Bent over a doubly magnified computer screen, 82-year-old Arnold clenched his mouse and clicked “OK” after typing his phone number into the AutoCorrect feature of his Microsoft Word document.
He returned to the blank white screen and entered a prescribed command in Times New Roman, size 18 font, and defiantly pressed “Enter.”
“Magic!” Arnold exclaimed, his mouth agape and jaw dropping rapidly, as he watched the digits of his phone number instantly fly onto the screen.
In a windowless room of Manhattan’s 92nd Street Y, a group of senior citizens – both pupils and their teachers alike – gather each week to become computer savvy and catch up with their grandchildren’s high-tech agility. The classes are small, typically hosting only three or four students, according to instructors, who prefer close-knit workgroups.
“I like to be able to see the faces,” said instructor Vivian Lowell, during a Thursday beginner’s class. “I know by the expression on people’s faces whether they’re lost or not.”
At the 92nd Street Y, the computer courses are offered through the 60-Plus Program for seniors, which charges $395 annual membership for singles and $725 membership for couples. Beyond membership dues, computer classes are an additional $40 for eight sessions, available at four different levels: beginner, intermediate, advanced and Internet training.
But this program is just one among countless computer training classes available to seniors.
“I think there’s a comfort level at having the program on site,” said Joe Brown, director of the 60-plus Program. “People trust what we do.”
In the past two decades, similar courses have been cropping up all over New York and the rest of the country, and many Jewish Community Centers have adopted a national program called SeniorNet, which hosts over 130 learning centers throughout the United States. On Staten Island, the Bernikow Jewish Community Center first began its SeniorNet courses in 1993, run entirely by volunteer senior citizen members, according to the program director, Beatrice Victor, 87.
Other seniors prefer learning on their own and have become self-taught computer savants.
“It was trial and error,” said Helen Ginsburg, 80, a self-taught computer user from Philadelphia. “After I got over the fear of the computer itself – that if I did something wrong something terrible was going to happen – I found out that they’re wonderful.
“Just because we’re old doesn’t mean we can’t learn,” she added.
The 92nd Street Y’s current two teachers – Vivian Lowell, 82, and Betty Kalik, 85 – decided to learn how to use computers together about 15 years ago when they began taking lessons at the Stanley M. Isaacs Neighborhood Center on the Upper East Side.
“At that time we didn’t even have a mouse,” Lowell said, remembering that she struggled initially with the fundamentals and found that her instructor was unhelpful. “It’s one thing to know it—it’s another thing to convey it to someone else.”
“I used to say I’m going to throw this thing out the window,” Kalik agreed.
Computer classes began at the Y nearly a decade ago, and the same machines still crowd the tiny room with their 20th century bulk today. But Lowell and Kalik, who joined the Y’s staff at the same time as the computers, will receive a set of new flat-screen machines and updated furniture this fall, pledged Joe Brown, the director of 60-Plus Program.
“I have a group of ladies that keep coming back,” Kalik said, explaining that courses are as much a social experience as an educational venue.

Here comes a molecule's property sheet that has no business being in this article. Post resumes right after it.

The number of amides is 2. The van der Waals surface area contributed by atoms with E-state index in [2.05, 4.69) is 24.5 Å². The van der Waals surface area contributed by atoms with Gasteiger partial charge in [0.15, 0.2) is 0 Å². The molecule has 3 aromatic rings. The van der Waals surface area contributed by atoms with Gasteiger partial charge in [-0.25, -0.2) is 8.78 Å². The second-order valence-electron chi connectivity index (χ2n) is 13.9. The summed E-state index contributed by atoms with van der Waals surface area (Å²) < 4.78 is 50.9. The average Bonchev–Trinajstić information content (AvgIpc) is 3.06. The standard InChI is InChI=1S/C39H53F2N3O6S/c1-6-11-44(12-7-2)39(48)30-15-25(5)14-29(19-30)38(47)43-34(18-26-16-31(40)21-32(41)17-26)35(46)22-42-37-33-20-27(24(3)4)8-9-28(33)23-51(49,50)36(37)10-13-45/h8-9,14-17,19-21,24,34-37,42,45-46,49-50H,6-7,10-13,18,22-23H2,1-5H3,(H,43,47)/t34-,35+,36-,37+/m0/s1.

Since they began teaching, Lowell and Kalik have been particularly ideal instructors for computer courses because they are in the same age group as their students and are able to anticipate the difficulties that seniors might face with technology, Brown said.
“The assumption is that younger people are the only ones who can do it,” Lowell agreed. “I can understand the problems they had – because I had them.”
Problems seniors face may include vision deficits, hearing loss and memory impairments, as well as reduced steadiness of hands, causing some seniors to perform at much slower speeds, Lowell explained.
“We have to be concerned with people who are not hearing well,” said Victor, from the Staten Island JCC. “We have to be concerned about the people who have arthritis in their fingers.”
In addition to physical impairments, many seniors face emotional blocks and fears that pose challenges to their burgeoning computer literacy.
“I’m afraid of that thing because I don’t know what it’s going to do,” said Bernice Merson, 81, one of Kalik’s students, of the computer.
“As you get older, you’re kind of resistant to new technology,” said Lowell’s student Eleanor Nalitt, 73, whose daughter encouraged her to learn computer skills for her new office. “For the young people it’s the only thing – everything is online.”
Lowell admits that at times, she does sometimes get frustrated with slower students because one person can cause everyone else to lag behind.
“It’s very gratifying to see somebody get it,” Lowell said. “I think that’s what makes Betty and me put up with the difficulties.”
And through straightforward, repetitive instruction and fervent practice at home, senior students are now able to incorporate computer operations into their daily lives.
One of Kalik’s younger students, Ceil Green, who is in her 60s, has grown from hesitant beginner to proficient Web browser and is now to send e-mails, make online purchases and talk to her family on the video chat program Skype.
“I see the kids, I hear them,” Green said.
She and her classmates continue to marvel over the seemingly endless capabilities of computers and their ubiquitous presence in daily life.
“Everything is a computer,” Lowell said. “We don’t have to know how it works – just that it works.”
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